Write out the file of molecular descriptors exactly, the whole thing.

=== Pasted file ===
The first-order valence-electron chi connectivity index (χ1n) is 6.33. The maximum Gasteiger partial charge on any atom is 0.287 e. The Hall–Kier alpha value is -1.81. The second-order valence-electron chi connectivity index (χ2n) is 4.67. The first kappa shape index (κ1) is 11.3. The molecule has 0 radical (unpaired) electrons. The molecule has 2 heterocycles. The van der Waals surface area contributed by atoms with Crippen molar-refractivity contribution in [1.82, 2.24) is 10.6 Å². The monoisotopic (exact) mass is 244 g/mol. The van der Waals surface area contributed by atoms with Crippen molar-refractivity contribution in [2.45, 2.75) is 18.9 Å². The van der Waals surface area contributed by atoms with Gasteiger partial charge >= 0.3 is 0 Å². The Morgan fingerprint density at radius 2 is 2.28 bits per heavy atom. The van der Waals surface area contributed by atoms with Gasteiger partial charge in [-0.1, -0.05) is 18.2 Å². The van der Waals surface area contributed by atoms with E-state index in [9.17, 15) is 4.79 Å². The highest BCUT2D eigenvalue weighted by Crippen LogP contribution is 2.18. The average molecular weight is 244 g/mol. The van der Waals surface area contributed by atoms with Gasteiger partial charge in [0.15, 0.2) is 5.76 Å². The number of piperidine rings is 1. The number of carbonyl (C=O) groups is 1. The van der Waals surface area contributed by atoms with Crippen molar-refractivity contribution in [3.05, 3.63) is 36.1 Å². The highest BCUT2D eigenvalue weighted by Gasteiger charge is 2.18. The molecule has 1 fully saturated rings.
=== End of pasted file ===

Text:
The first-order valence-electron chi connectivity index (χ1n) is 6.33. The maximum Gasteiger partial charge on any atom is 0.287 e. The Hall–Kier alpha value is -1.81. The second-order valence-electron chi connectivity index (χ2n) is 4.67. The first kappa shape index (κ1) is 11.3. The molecule has 0 radical (unpaired) electrons. The molecule has 2 heterocycles. The van der Waals surface area contributed by atoms with Crippen molar-refractivity contribution in [1.82, 2.24) is 10.6 Å². The monoisotopic (exact) mass is 244 g/mol. The van der Waals surface area contributed by atoms with Crippen molar-refractivity contribution in [2.45, 2.75) is 18.9 Å². The van der Waals surface area contributed by atoms with Gasteiger partial charge >= 0.3 is 0 Å². The Morgan fingerprint density at radius 2 is 2.28 bits per heavy atom. The van der Waals surface area contributed by atoms with Gasteiger partial charge in [-0.1, -0.05) is 18.2 Å². The van der Waals surface area contributed by atoms with E-state index in [9.17, 15) is 4.79 Å². The highest BCUT2D eigenvalue weighted by Crippen LogP contribution is 2.18. The average molecular weight is 244 g/mol. The van der Waals surface area contributed by atoms with Gasteiger partial charge in [0.15, 0.2) is 5.76 Å². The number of piperidine rings is 1. The number of carbonyl (C=O) groups is 1. The van der Waals surface area contributed by atoms with Crippen molar-refractivity contribution in [3.05, 3.63) is 36.1 Å². The highest BCUT2D eigenvalue weighted by Gasteiger charge is 2.18. The molecule has 1 fully saturated rings.